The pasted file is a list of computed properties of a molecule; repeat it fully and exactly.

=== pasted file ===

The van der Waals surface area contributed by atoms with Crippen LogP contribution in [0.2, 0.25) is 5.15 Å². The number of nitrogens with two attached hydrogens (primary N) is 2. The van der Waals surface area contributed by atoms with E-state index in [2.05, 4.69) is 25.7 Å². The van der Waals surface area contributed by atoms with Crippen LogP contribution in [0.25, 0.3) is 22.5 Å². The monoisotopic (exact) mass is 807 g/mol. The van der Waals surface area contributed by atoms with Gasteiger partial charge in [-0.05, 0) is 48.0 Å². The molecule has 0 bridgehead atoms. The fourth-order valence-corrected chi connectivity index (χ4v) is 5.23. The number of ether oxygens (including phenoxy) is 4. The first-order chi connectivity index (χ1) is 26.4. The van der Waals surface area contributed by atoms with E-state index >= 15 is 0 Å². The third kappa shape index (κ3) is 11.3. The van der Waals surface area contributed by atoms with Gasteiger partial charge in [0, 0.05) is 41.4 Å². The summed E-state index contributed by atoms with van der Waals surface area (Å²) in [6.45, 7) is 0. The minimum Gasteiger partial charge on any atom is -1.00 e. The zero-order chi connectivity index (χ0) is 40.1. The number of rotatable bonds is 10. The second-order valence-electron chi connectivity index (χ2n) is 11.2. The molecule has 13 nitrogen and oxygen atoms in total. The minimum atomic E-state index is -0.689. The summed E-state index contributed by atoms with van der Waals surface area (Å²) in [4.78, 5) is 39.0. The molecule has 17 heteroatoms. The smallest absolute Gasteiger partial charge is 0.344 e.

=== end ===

The van der Waals surface area contributed by atoms with Crippen LogP contribution in [0.2, 0.25) is 5.15 Å². The number of nitrogens with two attached hydrogens (primary N) is 2. The van der Waals surface area contributed by atoms with E-state index in [2.05, 4.69) is 25.7 Å². The van der Waals surface area contributed by atoms with Crippen LogP contribution in [0.25, 0.3) is 22.5 Å². The monoisotopic (exact) mass is 807 g/mol. The van der Waals surface area contributed by atoms with Gasteiger partial charge in [-0.05, 0) is 48.0 Å². The molecule has 0 bridgehead atoms. The fourth-order valence-corrected chi connectivity index (χ4v) is 5.23. The number of ether oxygens (including phenoxy) is 4. The first-order chi connectivity index (χ1) is 26.4. The van der Waals surface area contributed by atoms with E-state index >= 15 is 0 Å². The third kappa shape index (κ3) is 11.3. The van der Waals surface area contributed by atoms with Gasteiger partial charge in [0, 0.05) is 41.4 Å². The summed E-state index contributed by atoms with van der Waals surface area (Å²) in [6.45, 7) is 0. The minimum Gasteiger partial charge on any atom is -1.00 e. The zero-order chi connectivity index (χ0) is 40.1. The number of rotatable bonds is 10. The second-order valence-electron chi connectivity index (χ2n) is 11.2. The molecule has 13 nitrogen and oxygen atoms in total. The minimum atomic E-state index is -0.689. The summed E-state index contributed by atoms with van der Waals surface area (Å²) in [4.78, 5) is 39.0. The molecule has 17 heteroatoms. The smallest absolute Gasteiger partial charge is 0.344 e.